Outfits with a $500,000 operating loan in 2023, for example, endured steadily rising interest rates, up to and exceeding 8%, depending on the terms of the operating loan. If the interest rate on the operating loan is 6%; and the loan was in place for all of 2023, because this is farming and sometimes, some years the operating loan rolls over into the next year; for the 12 months of 2023, interest expenses totaled $30,000 on the $500,000 loan. The spread between interest earned and interest paid is $46,000. $46K used to buy a 5500 cab and chassis – but no more. The point is: interest never sleeps. People who get interest, get interest.

As a young couple, my wife and I bought our first home. It was 1980; and for those of you who remember, Paul Volker and Ronald Reagan were wringing inflation out of an overheated economy with sky-high interest rates. Short term loans topped out at 18% annual interest rate. I have no idea what credit card interest rates were; probably approaching 30%! Outrageous!

With our savings, $30,000, we bought our first home. The interest rate on that $52,000 loan from Hart Federal Savings and Loan was 10.75%. I was so pleased, and relieved. When we began our marriage, our first home was a trailer house. Everyone should start in a trailer house. As a bonus, our mobile home had been flooded in the 1976 failure of the Teton dam above Rexburg, Idaho. And our little home smelled like it had been in a flood. We were motivated to climb a rung on the home-ownership ladder.

The house payment was due on the 5th of each month. We wrote our first monthly payment check for $504 and mailed it in. This was BC (Before Computers) and auto pay conveniences. On about the 10th of the month, a postcard arrived, acknowledging our payment.

I’ll never forget that postcard. It was a pale pastel green, with a ledger noting our payment.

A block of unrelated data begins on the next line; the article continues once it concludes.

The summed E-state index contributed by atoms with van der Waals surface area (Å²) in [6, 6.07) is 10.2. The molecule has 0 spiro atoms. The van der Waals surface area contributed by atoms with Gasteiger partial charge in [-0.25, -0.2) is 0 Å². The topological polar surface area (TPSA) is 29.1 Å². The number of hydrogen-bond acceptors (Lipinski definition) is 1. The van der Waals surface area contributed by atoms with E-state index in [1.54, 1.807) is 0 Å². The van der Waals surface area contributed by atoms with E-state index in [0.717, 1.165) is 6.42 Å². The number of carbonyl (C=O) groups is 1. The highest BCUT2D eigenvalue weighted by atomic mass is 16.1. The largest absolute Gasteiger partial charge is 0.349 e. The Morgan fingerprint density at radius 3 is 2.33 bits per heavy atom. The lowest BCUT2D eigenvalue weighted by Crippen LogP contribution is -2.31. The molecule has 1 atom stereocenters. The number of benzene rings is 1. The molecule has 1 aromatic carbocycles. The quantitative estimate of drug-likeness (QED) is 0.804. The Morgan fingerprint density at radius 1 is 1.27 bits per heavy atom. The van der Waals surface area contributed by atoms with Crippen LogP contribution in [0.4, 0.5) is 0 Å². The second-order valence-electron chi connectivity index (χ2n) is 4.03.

Of the $504 we paid on that first month, $503.96 went to interest payment; .04 went to the principal on the loan. Four pennies. This is called a moment of clarity.

From that moment on, I had a crisp, vivid understanding of interest. That moment is still crystal clear in my memory. It was all I ever needed to know about the burden of debt and interest.

The Aggravation Apiaries example is hypothetical, but not far from what commercial outfits experience.

In this example, I chose 15,000 colonies as the hive-count. It is an arbitrary number.

Beekeeping is a business. It’s also farming. Big risks include hive health, rainfall, market conditions, demand for pollination services, demand for the honey crop and the price earned from those pollination services and sale of the honey crop. Neither the almond pollination market nor the honey market is well-informed; they are not transparent.

In 2024, during January, as usual, there were a lot of beekeepers looking for pollination contracts. In 2024, colonies were again worth stealing, as beekeepers annually learn. I’ve noticed no colony of bees has ever been stolen from an indoor wintering building. As usual, on February 1, there was an oversupply of beehive woodenware in California that used to house live colonies. As usual, on February 15, there was a scarcity of sufficiently strong colonies to meet pollination contracts. This has been true for most of the past 20 years.

One way to strengthen a P&L is to have relationships with almond, plum, apple, cranberry, blueberry, vine crop growers and carrot seed producers, as examples. Another way is to establish a relationship with a reputable honey packer that will endure decades of market ups and downs. Beekeeping is risky. Markets rise and fall. The better a beekeeper understands their own operating expenses and income, the better they will understand the opportunities of financially successful commercial beekeeping.